KATAM can measure the forest better than satellites

KATAM Forest has a series of tools for collecting forest data using a smartphone. Simply using the phone on location in the forest can reveal hidden valuable features.

“Today the trend is the reverse, with measurements being taken by aircraft and satellites,” says Anton Holmström, international coordinator for KATAM.

One example is laser scanning of Sweden’s forests. Holmström, who previously worked for the Swedish Forest Agency, says this produces a good picture of the forests at the regional and national level but does not work as well for individual stands, because the treetops hide the timber values.

Traditionally, a handful of different measuring tools have been used, which require training to use and then calculate the desired data.

With KATAM’s solution, the measurements and calculations are done automatically on the smartphone. The input data consists of short video recordings of a number of sample areas within the selected larger area. The calculations are based on the trees’ diameter at chest height.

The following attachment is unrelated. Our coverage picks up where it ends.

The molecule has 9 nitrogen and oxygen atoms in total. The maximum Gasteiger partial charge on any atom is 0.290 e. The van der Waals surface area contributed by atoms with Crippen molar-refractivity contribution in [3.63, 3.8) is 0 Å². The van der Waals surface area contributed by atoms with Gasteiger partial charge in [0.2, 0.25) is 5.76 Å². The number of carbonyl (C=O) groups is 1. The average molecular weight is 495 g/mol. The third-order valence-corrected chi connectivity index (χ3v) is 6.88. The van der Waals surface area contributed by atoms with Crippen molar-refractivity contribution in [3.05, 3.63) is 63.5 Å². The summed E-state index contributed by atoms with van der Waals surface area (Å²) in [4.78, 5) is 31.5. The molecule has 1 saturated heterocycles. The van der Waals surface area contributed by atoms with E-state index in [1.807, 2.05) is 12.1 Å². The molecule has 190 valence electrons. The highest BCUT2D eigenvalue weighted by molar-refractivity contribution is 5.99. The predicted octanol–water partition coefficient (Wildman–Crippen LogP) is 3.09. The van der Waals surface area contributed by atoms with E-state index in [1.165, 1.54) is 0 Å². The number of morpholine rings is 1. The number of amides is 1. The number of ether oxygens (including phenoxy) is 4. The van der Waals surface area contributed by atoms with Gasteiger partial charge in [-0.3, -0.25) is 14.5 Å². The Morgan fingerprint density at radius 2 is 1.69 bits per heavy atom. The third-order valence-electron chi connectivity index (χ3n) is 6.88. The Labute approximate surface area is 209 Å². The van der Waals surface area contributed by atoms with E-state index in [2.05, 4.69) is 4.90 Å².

“To calculate the volumes, you also have to input the heights, and to do that, we’ve developed a drone-based function,” Holmström explains.

The entire fairground area of SkogsElmia has been documented this way to produce information about every tree’s location and height.

The obvious application of this technology is to produce supporting data for forest management planning and the sale of standing timber. The technology’s simplicity encourages its use, and the collected data can then be used to pinpoint particularly profitable features, such as stands with extra valuable trees.

KATAM has been nominated for the SkogsElmia Innovation Award and will be demonstrated out in the forest during SkogsElmia on 6–8 June.


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